Hump day at Cannes Lions week has identified more trends than a Bondi hipster. To kick things off, today’s awards threw up fascinating new directions for brands to pursue. We laughed through Conan O’Brien and Shaquille O’Neal’s Q&A on celebrity in the social media age. We discovered the impact being made on brands by campaigners for equality and diversity, including Jay-Z with a Music Lions Grand Prix-winning film. And honestly, how often do you get to hear from the CMOs of both Unilever and P&G on the same day?
Apple’s pull on the marketing world remains as strong as ever, with the brand winning Grand Prix in both the Entertainment for Music category with its HomePod film, as well as the Brand Experience and Activation category for its retail strategy.
The HomePod ‘Welcome Home’ film is a fantastic example of the increasingly blurred lines between advertising and entertainment. “The debate raged on all week about whether this was an ad or a music video,” the jury president Lori Feldman, EVP strategic marketing at Warner Bros Records USA said of the judging process.
Apple commissioned film director Spike Jonze to shoot the ad, which doubled as a music video featuring a singer (FKA twigs) dancing to someone else’s song (Anderson Paak’s ’Til It’s Over’). It was a massive cultural crossover, yet its brand was central “in such a simple and unique way”, added Feldman.
The tech giant is setting trends in retail too, with the Brand Experience & Activation judges thoroughly digging its reimagining of retail stores as educational town squares, with free presentations, lessons and entertainment.
“It really defines what brand experience can be,” said jury president Rob Reilly, global creative chairman at McCann Worldgroup. “In a time when retail is dying, Apple is figuring out how to play a meaningful role in people’s lives.”
It’s not just Apple going in new directions though. Microsoft was lauded in the Creative Ecommerce category, introduced to Cannes Lions this year, for an initiative that gave Xbox players the chance to make money by designing their own Xbox controller. It opened its e-commerce platform for them and gave them free rein to customise the colours and names of their designs.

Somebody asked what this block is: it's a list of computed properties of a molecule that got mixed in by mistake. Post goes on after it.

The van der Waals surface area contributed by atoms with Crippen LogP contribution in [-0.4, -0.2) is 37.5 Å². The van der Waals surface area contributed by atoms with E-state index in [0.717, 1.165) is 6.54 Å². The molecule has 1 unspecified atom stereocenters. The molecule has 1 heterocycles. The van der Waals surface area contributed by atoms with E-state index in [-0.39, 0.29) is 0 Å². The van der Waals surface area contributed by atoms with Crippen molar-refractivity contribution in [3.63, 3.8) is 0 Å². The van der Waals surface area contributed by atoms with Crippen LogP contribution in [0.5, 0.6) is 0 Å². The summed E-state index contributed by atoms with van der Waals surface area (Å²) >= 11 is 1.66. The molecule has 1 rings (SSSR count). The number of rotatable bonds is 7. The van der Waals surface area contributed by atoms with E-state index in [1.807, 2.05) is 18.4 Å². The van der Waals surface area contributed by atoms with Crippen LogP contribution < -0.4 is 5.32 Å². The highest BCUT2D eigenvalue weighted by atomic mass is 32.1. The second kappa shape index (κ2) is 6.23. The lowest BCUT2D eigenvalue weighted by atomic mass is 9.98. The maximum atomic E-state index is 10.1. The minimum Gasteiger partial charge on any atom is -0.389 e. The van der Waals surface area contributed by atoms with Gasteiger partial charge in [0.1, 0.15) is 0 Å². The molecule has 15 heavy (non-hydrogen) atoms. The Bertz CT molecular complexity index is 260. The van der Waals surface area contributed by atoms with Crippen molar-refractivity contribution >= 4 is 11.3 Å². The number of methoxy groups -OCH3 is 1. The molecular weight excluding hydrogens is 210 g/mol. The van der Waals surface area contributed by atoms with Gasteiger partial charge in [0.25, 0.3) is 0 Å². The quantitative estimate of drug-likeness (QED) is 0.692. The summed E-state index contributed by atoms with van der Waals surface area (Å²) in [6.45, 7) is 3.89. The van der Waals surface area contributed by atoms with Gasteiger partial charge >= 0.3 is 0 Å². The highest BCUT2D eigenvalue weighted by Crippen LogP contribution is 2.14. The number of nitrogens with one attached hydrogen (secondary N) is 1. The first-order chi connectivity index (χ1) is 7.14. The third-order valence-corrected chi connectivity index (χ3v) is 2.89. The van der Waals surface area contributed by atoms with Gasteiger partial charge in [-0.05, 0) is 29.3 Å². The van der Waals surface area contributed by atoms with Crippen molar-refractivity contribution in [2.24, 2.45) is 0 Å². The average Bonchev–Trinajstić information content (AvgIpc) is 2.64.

“Microsoft turned customers into entrepreneurs,” said jury president Nick Law, chief creative officer at Publicis Groupe. “Everyone got what they wanted; it was very elegant.”
What’s more, the campaign proved a fantastic example of how to leverage a brand to create conversation with real purpose, as controller designs surfaced paying tribute to everything from breast cancer awareness to marriage equality.
Another piece of work that offers a format deserving of export was the Entertainment category winner, which used the modern format of vlogging to engage today’s schoolchildren with the childhood memories of Dutch WWII survivors. Dutch telecoms giant KPN and agency N=5 commissioned production companies to create a series of vlogs from a boy named Geert, recording blogs as the war closed in on his home.
Entertainment for Music Grand Prix (Brands, Social, Craft, Technology & Experience)
‘Welcome Home’ for Apple HomePod by TBWA\MediaArts Lab Los Angeles
Entertainment for Music Grand Prix (Music Content)
‘Jay-Z “Smile”’ music video for Roc Nation by Smuggler New York and Roc Nation
How did Australia do in the Entertainment for Music Lions?
Brand Experience & Activation Grand Prix
‘Today at Apple’ for Apple retail stores by Apple Cupertino
Australia’s performance in the Brand Experience & Activation Lions?
Gold Lion to ‘Palau Pledge’ for Palau Legacy Project by Host/Havas Sydney
Entertainment Grand Prix
‘Evert_45’ for KPN by N=5 Amsterdam
Gold Lion to ‘Stop the Horror’ for Go Gentle Australia by Cummins & Partners Sydney and History Will Be Kind Sydney
Bronze Lion to ‘Losers Paradise’ for Air New Zealand by Host/Havas Sydney
Creative Ecommerce Grand Prix
‘XBox Design Lab Originals: The Fanchise Model’ for Microsoft by McCann London
How did Australia do in the Creative Ecommerce Lions?
Bronze Lion to ‘Making the List’ for Lego Australia by CHE Proximity Melbourne
So, our national instrument featured in a wisecracking exchange between ginger talk show host Conan O’Brien and deep-voiced NBA star Shaquille O’Neal.
“We’re on this weird Swedish talk show set and Shaq’s got a weird microphone,” O’Brien mock-complained to their host, CNN news anchor Chris Cuomo, in the Turner Broadcasting-led session.
“Because of the acoustics I can’t hear a word Shaq is saying through that thing, I just hear a low bass hum. I don’t know what you two are talking about, I just hear ‘whum whum whum’ like someone’s blowing on an Australian didgeridoo.”
Yes, this session did also have some relevance to marketing, in that it examined how the stars have been using the internet to amplify and extend their personal brands, and also to do paid content for other brands and products.
We learned that Shaq would refuse a $10m offer to promote Spam, because he hates it, while Conan wouldn’t. “Are they here?” he asked.